Another fine example of the Golden Corral population was when my mom observed a brunette woman in her 40s and her ailing, aging mother. The daughter was a skilled negotiator/manipulator, spooning sweet potatoes onto her mother’s plate while also trying to scam her for some non-specific amount of money. She insisted continually that some mythical creature named Ronnie was “good for the money” in about a week as long as the ailing mother would “kindly lend the first $5k.” The mother’s jaws seemed glued shut with marshmallows so it was hard to know how she felt about Ronnie and the loan for who knows what. She was clearly unable to respond.

Combine these fine specimens with the woman who was either crying or vomiting or having diarrhea (or all three at once!) in the restroom and the experience of the patrons of Golden Corral was a vibrant and passionate group of food-motivated individuals.

And now the most important part, the food:
The chocolate fondue fountain was in full effect during the Thanksgiving meal today. It was three or maybe four levels, with rice crispy treat squares on sticks for patrons to plunge into the fudgy falls.

Golden Corral had two different stations for carving, and two separate stations for already cut turkey soaking in gravy. These stations were in the midst of the regular Golden Corral meatloaf section and the creamed corn and mashed potato station on the other side. I made the mistake of taking a wing at first pass, which was honestly too horror show to actually eat. I went for the gravy soaked already cut pieces and I don’t regret my decision at all.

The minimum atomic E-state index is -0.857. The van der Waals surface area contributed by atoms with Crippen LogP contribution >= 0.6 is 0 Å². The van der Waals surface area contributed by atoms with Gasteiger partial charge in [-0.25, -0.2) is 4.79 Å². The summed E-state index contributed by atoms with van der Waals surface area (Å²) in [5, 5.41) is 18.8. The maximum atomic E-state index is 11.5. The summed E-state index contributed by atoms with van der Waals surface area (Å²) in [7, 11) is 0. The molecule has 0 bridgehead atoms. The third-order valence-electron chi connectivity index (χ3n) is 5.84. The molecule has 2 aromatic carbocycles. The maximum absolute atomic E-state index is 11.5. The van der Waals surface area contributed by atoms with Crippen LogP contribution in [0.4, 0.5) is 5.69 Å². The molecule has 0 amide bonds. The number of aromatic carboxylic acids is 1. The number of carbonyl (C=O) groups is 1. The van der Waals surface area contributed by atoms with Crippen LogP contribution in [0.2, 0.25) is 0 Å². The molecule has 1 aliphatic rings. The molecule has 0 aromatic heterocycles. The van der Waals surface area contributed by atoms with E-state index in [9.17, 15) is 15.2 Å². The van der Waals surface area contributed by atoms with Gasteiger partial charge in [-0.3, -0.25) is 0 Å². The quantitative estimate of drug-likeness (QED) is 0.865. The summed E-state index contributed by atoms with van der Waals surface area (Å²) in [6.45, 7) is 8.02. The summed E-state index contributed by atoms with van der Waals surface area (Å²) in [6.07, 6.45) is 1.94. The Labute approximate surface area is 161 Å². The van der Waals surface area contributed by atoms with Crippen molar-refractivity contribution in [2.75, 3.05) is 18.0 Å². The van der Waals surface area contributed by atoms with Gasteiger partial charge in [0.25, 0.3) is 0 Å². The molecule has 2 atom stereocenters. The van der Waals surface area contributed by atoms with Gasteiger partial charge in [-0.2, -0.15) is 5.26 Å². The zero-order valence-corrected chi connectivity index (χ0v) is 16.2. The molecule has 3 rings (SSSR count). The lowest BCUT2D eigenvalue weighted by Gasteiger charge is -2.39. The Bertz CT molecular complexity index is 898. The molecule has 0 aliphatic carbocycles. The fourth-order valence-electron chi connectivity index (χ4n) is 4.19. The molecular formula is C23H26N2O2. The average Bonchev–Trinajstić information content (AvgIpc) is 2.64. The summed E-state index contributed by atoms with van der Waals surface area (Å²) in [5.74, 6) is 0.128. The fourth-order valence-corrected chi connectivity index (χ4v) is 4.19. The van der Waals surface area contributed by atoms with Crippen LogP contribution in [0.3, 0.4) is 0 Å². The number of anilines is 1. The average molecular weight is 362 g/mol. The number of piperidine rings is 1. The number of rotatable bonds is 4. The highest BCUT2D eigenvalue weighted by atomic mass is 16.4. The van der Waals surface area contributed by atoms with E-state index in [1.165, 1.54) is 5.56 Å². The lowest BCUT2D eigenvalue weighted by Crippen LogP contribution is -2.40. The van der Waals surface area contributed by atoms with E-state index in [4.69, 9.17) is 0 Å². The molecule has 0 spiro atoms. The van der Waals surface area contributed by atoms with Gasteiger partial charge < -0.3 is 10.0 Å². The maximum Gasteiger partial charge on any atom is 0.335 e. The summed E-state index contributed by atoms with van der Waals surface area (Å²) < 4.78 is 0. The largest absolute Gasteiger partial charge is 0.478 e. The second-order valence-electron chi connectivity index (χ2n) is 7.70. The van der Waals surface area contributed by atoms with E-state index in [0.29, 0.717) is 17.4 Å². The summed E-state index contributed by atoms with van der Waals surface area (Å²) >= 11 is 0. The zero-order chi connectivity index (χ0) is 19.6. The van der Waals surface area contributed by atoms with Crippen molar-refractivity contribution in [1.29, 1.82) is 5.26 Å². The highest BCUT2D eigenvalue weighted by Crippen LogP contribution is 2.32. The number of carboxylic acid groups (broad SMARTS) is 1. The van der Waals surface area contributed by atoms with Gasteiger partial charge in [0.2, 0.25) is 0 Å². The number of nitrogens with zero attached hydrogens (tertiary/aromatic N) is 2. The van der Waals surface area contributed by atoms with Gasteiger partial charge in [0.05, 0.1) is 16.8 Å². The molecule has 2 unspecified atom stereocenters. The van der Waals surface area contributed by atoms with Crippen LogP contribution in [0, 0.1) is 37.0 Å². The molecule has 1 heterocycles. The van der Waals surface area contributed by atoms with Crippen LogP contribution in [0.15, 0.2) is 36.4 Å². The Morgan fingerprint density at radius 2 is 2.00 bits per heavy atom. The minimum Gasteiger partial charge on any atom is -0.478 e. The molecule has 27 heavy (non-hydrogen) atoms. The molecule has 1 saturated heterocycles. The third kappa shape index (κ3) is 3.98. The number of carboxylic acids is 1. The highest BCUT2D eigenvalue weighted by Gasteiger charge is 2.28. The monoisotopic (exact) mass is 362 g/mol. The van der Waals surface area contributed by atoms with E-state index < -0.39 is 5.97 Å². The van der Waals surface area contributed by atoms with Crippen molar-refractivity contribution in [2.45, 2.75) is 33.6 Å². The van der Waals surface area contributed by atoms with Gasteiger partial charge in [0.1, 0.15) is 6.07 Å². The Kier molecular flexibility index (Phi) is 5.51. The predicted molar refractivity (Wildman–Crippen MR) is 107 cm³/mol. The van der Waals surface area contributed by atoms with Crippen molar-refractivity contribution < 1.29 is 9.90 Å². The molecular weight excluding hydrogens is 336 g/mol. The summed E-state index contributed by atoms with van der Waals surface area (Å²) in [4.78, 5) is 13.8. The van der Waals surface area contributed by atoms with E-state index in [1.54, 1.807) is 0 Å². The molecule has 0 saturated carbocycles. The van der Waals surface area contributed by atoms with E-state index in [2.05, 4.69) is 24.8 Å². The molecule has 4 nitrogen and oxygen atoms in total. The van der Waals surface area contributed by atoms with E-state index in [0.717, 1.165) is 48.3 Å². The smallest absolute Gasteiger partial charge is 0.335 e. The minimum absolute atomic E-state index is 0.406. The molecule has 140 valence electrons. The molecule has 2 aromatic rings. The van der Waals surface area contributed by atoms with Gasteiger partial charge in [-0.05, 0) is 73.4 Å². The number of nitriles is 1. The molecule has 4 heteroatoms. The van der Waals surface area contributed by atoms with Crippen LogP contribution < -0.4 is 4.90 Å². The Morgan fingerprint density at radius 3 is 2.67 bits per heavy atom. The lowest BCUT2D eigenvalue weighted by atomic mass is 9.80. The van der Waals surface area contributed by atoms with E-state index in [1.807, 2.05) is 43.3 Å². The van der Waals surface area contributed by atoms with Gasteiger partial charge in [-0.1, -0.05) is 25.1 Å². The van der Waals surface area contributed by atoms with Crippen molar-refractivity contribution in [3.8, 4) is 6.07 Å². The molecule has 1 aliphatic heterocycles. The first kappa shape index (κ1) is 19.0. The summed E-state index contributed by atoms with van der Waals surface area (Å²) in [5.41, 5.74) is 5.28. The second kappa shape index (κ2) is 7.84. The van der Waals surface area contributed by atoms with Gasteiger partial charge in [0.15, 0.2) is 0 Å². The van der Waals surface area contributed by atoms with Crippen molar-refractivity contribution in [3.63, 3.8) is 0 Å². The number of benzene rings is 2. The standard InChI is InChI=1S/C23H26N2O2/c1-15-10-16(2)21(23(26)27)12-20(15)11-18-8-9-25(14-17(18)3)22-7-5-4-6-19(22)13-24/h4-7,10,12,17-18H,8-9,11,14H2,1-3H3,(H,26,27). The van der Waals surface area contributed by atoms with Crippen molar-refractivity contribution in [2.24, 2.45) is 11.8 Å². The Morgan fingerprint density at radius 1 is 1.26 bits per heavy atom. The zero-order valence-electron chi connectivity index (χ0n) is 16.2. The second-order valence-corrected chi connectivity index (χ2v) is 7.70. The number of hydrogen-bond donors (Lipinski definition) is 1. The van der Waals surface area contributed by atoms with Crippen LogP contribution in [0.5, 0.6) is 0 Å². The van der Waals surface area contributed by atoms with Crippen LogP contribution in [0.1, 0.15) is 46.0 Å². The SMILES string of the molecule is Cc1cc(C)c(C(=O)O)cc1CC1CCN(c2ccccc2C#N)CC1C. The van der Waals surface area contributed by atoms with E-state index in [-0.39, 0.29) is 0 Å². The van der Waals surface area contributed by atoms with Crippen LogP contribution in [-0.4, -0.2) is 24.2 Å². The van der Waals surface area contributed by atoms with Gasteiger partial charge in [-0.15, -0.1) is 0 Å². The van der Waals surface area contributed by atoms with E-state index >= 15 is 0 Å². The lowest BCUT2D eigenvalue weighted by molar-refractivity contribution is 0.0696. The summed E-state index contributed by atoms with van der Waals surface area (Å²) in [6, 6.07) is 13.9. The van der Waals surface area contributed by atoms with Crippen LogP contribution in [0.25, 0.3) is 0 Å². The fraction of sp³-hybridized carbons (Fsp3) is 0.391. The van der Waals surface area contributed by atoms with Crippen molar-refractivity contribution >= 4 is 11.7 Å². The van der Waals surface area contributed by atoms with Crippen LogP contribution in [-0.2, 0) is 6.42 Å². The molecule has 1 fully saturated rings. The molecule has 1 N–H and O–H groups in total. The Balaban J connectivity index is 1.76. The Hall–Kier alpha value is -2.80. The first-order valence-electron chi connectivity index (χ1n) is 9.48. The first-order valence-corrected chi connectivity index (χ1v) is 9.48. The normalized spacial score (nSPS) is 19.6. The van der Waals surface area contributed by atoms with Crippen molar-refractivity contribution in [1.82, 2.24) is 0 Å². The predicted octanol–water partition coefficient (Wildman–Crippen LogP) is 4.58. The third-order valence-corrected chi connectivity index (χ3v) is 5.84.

The salad bar was standard for Golden Corral with the three different types of lettuce and diced fruit. The creamed corn was a little less creamy and a little more just liquidy. But the green beans were pretty good and the corn bread was mushy in a way that only Golden Corral can make palatable.

The best part of the Golden Corral Thanksgiving feast was the dessert. Aside from the chocolate fondue, banana pudding and bread pudding were available. A few different pies (obviously pumpkin) and the classic GC chocolate cake were also available. All three parties that experienced the banana pudding were impressed. My mom is on a gluten free diet so she could really only eat the salad and some of the meat foods.

In summary:

Golden Corral Thanksgiving is the best option if you
1) Have no other option and have a spare $12.99
2) Are traveling and haven’t researched the local dining establishments
3) Don’t have any gluten allergies
4) Get pumped about chocolate fountains
5) Like rolls. A lot.

I don’t regret my decision at all. And I think it’s safe to say that the Eberle family has a new family Thanksgiving tradition now that my brother is in college. And if you really wanted to know, Thanksgiving night we started a new tradition of having night time dinner at Hooter’s. But that’s a story for another day…